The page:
Grandma's Restaurant Plays Key Role in Canal Park's rebirth

Duluth's Canal Park - From Junkyard to Gem - Part 2

Grandma's Restaurant opened in 1976, long before Canal Park was a tourist area. 

Circled is the Grandma's Restaurant building in old Canal Park. Photo submitted.

Grandma's Restaurant opened in 1976. This 1978 photo demonstrates what the neighborhood looked like then. Photo submitted.

When it comes to Duluth’s success stories, Grandma’s Restaurants are arguably near the top of the list. Established in 1976, the brand is positively iconic to anyone familiar with Duluth.

Simply seeing the distinctive, lowercase “g” in its logo or driving past one of their billboards - advertising thick, juicy burgers, crisp onion rings, and giant, chocolatey malts - can set anyone’s mouth to watering.

And many of us can instantly recognize Grandma Rosa Brochi, the company’s matronly mascot, wearing her floral headpiece and a sardonic smile.

But, when we say “Grandma’s,” we aren’t referring to simply one restaurant. The company, which operates under the corporate name Grandma’s Restaurant Company, offers a variety of dishes served in several unique venues. The Grandma’s of today offers something for all palates, including all-American classics, local delicacies, Southwestern, Italian cuisine, and plenty of award-winning wines.

The Grandma’s family has grown to include:

  • Grandma’s original location in Canal Park - (opened in 1976)
  • The Garden (formerly Grandma’s Sports Garden) - opened in 1989
  • Grandma’s Saloon & Grill in Virginia, Minnesota (opened in 1991)
  • Grandma’s Saloon & Grill on Miller Hill (opened in 1992)
  • Little Angie’s Cantina & Grill (opened in 1994)
  • Bellisio’s Italian Restaurant & Wine Bar (opened in 1997),
  • Catering by Bellisio’s (added in 2021)
  • Adventure Zone, opened in 2001, a place for year-round family fun in Canal Park.

The Little Angie's building in the 1980's. Photo submitted

Little Angie’s Cantina & Grill opened in 1994.

And, of course, there is another similar-sounding organization that has become synonymous with Duluth: Grandma’s Marathon. While the restaurant and marathon are now separate entities, their beginnings are inexorably intertwined.

A Special Treat

Today, while the Grandma’s brand is incredibly well-known, many do not know the story behind the name. We at Destination Duluth recently had the opportunity to visit with company owner and co-founder Andy Borg, Jr.

Andy Borg, Jr. is co-founder and owner of Grandma's Restaurant Company.

This conversation was a unique opportunity that doesn’t come up very often. Many are not even familiar with Borg’s name, and this is just how he likes it.

“Andy rarely gives interviews,” said Tony Bronson, Director of Business Development - Grandma’s Restaurant Company. “So, this is a real feather in your cap.”


Despite being a titan of Duluth’s tourism industry and owning various hotels and other businesses, Borg remains a very low-key guy.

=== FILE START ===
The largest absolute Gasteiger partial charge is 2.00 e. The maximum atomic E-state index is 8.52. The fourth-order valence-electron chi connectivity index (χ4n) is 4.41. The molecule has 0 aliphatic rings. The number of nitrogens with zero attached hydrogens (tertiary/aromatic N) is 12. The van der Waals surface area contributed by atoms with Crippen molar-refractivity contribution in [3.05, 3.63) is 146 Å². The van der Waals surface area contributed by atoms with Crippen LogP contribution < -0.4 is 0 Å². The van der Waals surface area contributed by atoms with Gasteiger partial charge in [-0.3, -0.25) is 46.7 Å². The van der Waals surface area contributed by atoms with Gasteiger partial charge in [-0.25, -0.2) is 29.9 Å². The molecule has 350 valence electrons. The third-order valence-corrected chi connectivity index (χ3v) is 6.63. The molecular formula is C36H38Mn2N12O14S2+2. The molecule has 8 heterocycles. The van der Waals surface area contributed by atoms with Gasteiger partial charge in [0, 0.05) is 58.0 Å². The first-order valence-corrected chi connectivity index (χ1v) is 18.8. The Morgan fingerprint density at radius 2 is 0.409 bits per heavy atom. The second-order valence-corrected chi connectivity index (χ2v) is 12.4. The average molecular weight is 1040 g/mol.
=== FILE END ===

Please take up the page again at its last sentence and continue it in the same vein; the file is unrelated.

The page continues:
“Walking through Canal Park, I’m just another visitor enjoying the area,” he explained. “My wife usually tells me I should dress a little nicer, but I like to blend in wearing jeans and a t-shirt.”

The story of Grandma’s Restaurants goes back – way back - to an early friendship between Borg and the children of Jeno Paulucci, the American food industry magnate, investor, and philanthropist who built a life and raised his family in Duluth.

Borg was born and raised in Superior, but his family had a summer cabin on Duluth’s Pike Lake, where the Pauluccis had a summer estate. At age 16, Borg struck up a friendship with Cindy Paulucci; a chance encounter that ultimately led to him becoming an employee and, eventually, a trusted family confidante.

“I started out as the Paulucci family’s personal lifeguard,” Borg explained. “I brought the kids swimming, painted their docks, and did maintenance.”

Borg recalls being treated very kindly by the Pauluccis. “I felt like more of a member of the family than an employee,” he noted. “But with that said, Mr. Paulucci was verrrry particular,” he added with a grin. “Ultimately, I learned a lot from his high standards.”

Fast forward a few years, and Borg worked for another Paulucci - Michael “Mick” Paulucci, four years Borg’s senior. Like his father, Jeno, Mick had big dreams of entrepreneurship.

Then & Now photos of Grandma's Restaurant co-founders Michael “Mick” Paulucci, and Andy Borg. Photo submitted

Borg eventually had the opportunity to work for Paulucci Enterprises, which was run by Jeno and Mick, while concurrently running a side business buying and restoring antiques and bartending in Superior. Eventually, another idea was born.

“I remember Mick saying, ‘I’d like to invest in the Spirit Mountain area,’” Borg recalled. “He said, ‘I’d like to build a nightclub up there.’” So, Mick began investing in Spirit Mountain real estate and Andy kept buying old signs.

However, liquor licenses were incredibly hard to come by at the time. So, a pivot was made. “The owner of the Sand Bar in Canal Park was willing to sell. The original idea wasn’t to open Grandma’s down here but to secure the liquor license and then eventually transfer the license and build a nightclub up near Spirit Mountain.”

The Sand Bar was purchased by the co-founders of Grandma's Restaurant mostly for its liquor license. Photo submitted.

Andy Borg demolishes the interior of the Sand Bar in preparation for renovation to Grandma's Restaurant. Photo submitted.